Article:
This summer, on a trip through Northern BC, I spotted a patch. ‘Turns out my untrained eye was fooled by Wild Lily of the Valley.
Good grief! Add in the ‘true’ Lily of the Valley & there are 3 plants to confuse! Let’s consider the similarities:
- they’re all perennial…
- spread by creeping rhizomes forming thick carpets…
- display clusters of white flowers in spring…
- long markings run the length of the leave from stem to tip…
- live happily in moist, shady woods…
But consider differences:
- False Lily of the Valley is a common coastal groundcover around the Pacific Rim.
- The Wild cousin grows in Northeastern BC & across much of the boreal forest.
- The original Lily of the Valley is unrelated– native to Europe, but introduced to gardens across North America.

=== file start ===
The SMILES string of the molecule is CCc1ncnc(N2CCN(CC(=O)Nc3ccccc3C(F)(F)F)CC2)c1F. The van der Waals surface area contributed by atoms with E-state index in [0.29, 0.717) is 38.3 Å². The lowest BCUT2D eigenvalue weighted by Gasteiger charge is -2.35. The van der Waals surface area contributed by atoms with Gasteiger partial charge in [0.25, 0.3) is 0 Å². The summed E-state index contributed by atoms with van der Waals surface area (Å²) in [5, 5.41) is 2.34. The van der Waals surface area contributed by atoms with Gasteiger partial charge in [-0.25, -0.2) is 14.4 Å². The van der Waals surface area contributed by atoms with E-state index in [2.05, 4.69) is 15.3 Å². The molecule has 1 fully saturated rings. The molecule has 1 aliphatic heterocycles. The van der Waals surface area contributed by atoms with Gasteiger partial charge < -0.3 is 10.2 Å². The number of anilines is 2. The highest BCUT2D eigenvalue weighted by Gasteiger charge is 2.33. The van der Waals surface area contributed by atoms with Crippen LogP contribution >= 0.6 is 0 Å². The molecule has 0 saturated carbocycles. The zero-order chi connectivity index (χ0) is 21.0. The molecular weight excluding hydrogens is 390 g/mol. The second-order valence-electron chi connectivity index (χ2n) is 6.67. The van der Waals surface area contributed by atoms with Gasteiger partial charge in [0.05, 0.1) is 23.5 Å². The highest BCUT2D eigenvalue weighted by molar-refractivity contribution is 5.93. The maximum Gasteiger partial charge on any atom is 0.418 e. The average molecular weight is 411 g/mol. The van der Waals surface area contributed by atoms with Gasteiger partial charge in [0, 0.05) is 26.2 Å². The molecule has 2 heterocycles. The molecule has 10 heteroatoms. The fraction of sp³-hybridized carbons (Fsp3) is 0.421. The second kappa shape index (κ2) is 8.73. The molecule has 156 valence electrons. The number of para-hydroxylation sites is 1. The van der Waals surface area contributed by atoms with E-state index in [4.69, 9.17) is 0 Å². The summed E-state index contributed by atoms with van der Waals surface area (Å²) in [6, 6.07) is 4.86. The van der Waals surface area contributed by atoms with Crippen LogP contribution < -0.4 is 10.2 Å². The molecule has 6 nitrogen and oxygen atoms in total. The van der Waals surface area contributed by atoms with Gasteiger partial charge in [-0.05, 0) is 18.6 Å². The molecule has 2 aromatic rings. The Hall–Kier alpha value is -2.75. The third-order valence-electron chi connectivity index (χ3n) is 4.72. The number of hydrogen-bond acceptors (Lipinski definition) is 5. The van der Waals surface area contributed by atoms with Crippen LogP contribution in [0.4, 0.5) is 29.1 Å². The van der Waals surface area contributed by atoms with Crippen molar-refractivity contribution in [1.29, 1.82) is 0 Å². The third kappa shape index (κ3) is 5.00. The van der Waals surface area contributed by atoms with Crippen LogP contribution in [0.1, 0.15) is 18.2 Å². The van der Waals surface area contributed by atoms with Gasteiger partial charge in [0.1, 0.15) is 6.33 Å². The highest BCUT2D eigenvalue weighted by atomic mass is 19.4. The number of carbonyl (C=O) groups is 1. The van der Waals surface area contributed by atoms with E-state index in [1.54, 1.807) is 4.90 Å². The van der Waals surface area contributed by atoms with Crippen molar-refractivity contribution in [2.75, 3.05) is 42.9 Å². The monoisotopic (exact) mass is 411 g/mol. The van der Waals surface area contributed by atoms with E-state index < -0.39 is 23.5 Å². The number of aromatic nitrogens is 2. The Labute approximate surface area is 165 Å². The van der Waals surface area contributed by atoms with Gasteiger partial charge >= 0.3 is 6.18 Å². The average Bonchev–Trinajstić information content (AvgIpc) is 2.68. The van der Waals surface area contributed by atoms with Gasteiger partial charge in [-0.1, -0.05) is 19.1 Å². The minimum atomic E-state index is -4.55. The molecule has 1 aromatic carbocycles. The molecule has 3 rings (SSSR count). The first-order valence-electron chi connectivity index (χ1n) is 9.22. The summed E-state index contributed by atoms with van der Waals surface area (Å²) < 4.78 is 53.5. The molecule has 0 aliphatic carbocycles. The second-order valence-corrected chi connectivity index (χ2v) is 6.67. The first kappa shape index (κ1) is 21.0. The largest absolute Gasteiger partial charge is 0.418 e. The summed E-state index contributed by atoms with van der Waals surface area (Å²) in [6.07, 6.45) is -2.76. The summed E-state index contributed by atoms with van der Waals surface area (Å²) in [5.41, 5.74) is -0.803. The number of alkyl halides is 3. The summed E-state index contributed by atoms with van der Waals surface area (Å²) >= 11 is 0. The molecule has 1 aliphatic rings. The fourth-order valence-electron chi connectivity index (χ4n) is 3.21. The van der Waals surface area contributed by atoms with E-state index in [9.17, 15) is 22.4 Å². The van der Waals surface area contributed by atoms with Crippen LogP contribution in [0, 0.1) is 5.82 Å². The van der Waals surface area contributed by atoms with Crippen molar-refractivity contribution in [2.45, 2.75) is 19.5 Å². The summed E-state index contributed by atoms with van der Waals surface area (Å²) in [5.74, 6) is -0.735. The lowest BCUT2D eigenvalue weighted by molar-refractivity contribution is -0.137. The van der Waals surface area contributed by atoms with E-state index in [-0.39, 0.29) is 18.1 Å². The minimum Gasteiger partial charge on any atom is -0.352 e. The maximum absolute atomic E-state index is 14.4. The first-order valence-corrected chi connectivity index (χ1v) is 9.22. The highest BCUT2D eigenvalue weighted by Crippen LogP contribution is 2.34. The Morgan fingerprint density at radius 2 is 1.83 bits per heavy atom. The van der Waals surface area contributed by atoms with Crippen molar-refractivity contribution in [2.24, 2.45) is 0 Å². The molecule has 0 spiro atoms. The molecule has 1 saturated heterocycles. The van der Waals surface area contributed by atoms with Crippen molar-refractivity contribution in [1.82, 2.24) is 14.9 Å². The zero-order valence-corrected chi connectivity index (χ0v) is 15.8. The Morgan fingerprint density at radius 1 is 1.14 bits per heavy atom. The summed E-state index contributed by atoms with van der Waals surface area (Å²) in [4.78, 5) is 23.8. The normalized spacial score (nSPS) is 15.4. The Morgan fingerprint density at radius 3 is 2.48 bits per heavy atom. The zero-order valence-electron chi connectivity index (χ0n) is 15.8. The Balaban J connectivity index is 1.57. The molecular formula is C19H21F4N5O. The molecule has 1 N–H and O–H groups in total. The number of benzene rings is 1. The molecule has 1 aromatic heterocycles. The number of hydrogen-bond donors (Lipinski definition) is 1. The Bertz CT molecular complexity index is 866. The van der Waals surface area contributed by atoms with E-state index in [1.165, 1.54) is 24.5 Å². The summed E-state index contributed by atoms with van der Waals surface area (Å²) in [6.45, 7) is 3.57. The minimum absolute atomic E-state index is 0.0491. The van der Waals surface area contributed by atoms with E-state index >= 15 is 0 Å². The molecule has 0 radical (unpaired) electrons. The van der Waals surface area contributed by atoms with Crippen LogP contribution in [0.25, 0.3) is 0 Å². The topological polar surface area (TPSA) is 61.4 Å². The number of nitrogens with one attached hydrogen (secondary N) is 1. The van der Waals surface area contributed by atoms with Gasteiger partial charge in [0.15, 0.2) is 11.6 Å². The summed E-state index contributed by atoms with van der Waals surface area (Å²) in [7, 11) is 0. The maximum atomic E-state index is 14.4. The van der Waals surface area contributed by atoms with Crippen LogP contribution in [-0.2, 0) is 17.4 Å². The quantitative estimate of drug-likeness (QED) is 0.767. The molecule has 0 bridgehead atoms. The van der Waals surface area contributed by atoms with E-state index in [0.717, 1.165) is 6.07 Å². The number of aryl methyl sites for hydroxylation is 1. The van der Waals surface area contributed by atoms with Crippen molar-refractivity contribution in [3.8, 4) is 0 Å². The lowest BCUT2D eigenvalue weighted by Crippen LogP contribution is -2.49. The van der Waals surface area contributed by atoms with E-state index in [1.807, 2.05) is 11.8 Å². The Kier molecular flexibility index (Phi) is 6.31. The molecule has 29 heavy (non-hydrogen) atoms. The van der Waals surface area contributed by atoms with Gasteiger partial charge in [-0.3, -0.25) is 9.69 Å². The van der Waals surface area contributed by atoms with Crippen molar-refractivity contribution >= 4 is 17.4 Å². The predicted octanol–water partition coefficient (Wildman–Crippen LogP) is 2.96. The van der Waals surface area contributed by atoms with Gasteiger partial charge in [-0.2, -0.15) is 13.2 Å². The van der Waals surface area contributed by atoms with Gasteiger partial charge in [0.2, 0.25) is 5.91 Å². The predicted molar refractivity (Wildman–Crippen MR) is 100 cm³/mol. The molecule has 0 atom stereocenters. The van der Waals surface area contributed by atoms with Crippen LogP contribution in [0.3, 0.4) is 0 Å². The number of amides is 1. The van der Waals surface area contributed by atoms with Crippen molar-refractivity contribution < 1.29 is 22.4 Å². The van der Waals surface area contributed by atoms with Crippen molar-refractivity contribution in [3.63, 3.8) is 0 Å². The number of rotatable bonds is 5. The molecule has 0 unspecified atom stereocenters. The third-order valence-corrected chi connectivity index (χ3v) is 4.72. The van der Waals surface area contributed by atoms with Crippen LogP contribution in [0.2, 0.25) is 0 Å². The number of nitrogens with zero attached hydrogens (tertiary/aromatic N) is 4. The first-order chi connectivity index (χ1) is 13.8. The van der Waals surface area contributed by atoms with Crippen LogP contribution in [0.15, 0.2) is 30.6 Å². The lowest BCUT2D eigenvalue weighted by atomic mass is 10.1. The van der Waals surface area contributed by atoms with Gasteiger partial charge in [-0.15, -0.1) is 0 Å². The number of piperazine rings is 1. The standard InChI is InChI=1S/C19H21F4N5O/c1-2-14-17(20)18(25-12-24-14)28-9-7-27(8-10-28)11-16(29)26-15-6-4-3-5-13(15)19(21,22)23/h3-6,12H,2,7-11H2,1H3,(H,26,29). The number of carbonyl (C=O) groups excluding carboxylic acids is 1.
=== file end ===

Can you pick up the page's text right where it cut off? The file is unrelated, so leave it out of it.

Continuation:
- False Lily of the Valley, Maianthemum dilatatum, has wider leaves (dilatatum means wide). And heart-shaped.
- The Wild cousin, Maianthemum canadense, is also heart-shaped, but slightly more oblong.
- The European colonizer has oblong leaves – not heart-shaped at all.
- False Lily of the Valley has berries that start out pale with red speckles, but the speckles multiply until the berry is quite dark.
- The Wild cousin reacts much the same way.
- I’ve never noticed speckles on the European berry. It’s more of an orangey red.
- False Lily of the Valley is used for several purposes by Coastal First Nations, especially the berries.
- The Interior First Nations haven’t mentioned eating the berries.
- The European Lily of the Valley, Convallaria majalis, is poisonous — don’t eat any of it!
Typically I stay away from ‘poisonous’ plants, but this is an exception. Visiting deer haven’t eaten our Convallaria majalis, so I let it grow. I’d prefer to have the False Lily of the Valley in our garden, but because the locals eat it, I reckon the deer would too.